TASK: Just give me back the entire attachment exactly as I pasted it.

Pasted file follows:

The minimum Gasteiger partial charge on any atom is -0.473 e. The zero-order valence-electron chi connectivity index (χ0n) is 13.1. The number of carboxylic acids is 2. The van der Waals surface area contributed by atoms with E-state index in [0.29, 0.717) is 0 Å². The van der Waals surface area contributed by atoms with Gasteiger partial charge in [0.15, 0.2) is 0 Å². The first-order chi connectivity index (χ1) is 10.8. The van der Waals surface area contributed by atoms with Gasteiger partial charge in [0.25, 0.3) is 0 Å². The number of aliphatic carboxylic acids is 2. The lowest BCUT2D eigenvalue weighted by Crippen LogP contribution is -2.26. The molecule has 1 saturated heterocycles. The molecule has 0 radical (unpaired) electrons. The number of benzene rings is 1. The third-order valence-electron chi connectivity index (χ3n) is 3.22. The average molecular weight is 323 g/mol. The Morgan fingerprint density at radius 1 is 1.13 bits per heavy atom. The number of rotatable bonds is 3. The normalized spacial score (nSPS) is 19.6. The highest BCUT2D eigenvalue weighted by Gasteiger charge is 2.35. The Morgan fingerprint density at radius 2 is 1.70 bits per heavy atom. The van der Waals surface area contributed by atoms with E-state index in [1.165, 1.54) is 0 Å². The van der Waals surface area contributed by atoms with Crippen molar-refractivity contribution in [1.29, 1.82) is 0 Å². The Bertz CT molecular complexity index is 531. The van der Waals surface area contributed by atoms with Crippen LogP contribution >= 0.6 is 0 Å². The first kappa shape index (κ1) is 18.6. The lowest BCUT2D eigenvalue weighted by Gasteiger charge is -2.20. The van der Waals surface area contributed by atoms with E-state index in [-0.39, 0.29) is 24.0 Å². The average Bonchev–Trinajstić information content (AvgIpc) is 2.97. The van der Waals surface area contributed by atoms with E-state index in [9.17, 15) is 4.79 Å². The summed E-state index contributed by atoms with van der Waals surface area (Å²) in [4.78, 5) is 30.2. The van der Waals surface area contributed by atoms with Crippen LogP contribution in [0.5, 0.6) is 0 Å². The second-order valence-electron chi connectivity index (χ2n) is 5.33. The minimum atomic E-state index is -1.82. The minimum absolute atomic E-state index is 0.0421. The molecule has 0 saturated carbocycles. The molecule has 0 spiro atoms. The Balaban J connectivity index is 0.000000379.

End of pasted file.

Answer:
The minimum Gasteiger partial charge on any atom is -0.473 e. The zero-order valence-electron chi connectivity index (χ0n) is 13.1. The number of carboxylic acids is 2. The van der Waals surface area contributed by atoms with E-state index in [0.29, 0.717) is 0 Å². The van der Waals surface area contributed by atoms with Gasteiger partial charge in [0.15, 0.2) is 0 Å². The first-order chi connectivity index (χ1) is 10.8. The van der Waals surface area contributed by atoms with Gasteiger partial charge in [0.25, 0.3) is 0 Å². The number of aliphatic carboxylic acids is 2. The lowest BCUT2D eigenvalue weighted by Crippen LogP contribution is -2.26. The molecule has 1 saturated heterocycles. The molecule has 0 radical (unpaired) electrons. The number of benzene rings is 1. The third-order valence-electron chi connectivity index (χ3n) is 3.22. The average molecular weight is 323 g/mol. The Morgan fingerprint density at radius 1 is 1.13 bits per heavy atom. The number of rotatable bonds is 3. The normalized spacial score (nSPS) is 19.6. The highest BCUT2D eigenvalue weighted by Gasteiger charge is 2.35. The Morgan fingerprint density at radius 2 is 1.70 bits per heavy atom. The van der Waals surface area contributed by atoms with E-state index in [1.165, 1.54) is 0 Å². The van der Waals surface area contributed by atoms with Crippen molar-refractivity contribution in [1.29, 1.82) is 0 Å². The Bertz CT molecular complexity index is 531. The van der Waals surface area contributed by atoms with Crippen LogP contribution >= 0.6 is 0 Å². The first kappa shape index (κ1) is 18.6. The lowest BCUT2D eigenvalue weighted by Gasteiger charge is -2.20. The van der Waals surface area contributed by atoms with E-state index in [-0.39, 0.29) is 24.0 Å². The average Bonchev–Trinajstić information content (AvgIpc) is 2.97. The van der Waals surface area contributed by atoms with E-state index in [9.17, 15) is 4.79 Å². The summed E-state index contributed by atoms with van der Waals surface area (Å²) in [4.78, 5) is 30.2. The van der Waals surface area contributed by atoms with Crippen LogP contribution in [0.5, 0.6) is 0 Å². The second-order valence-electron chi connectivity index (χ2n) is 5.33. The minimum atomic E-state index is -1.82. The minimum absolute atomic E-state index is 0.0421. The molecule has 0 saturated carbocycles. The molecule has 0 spiro atoms. The Balaban J connectivity index is 0.000000379.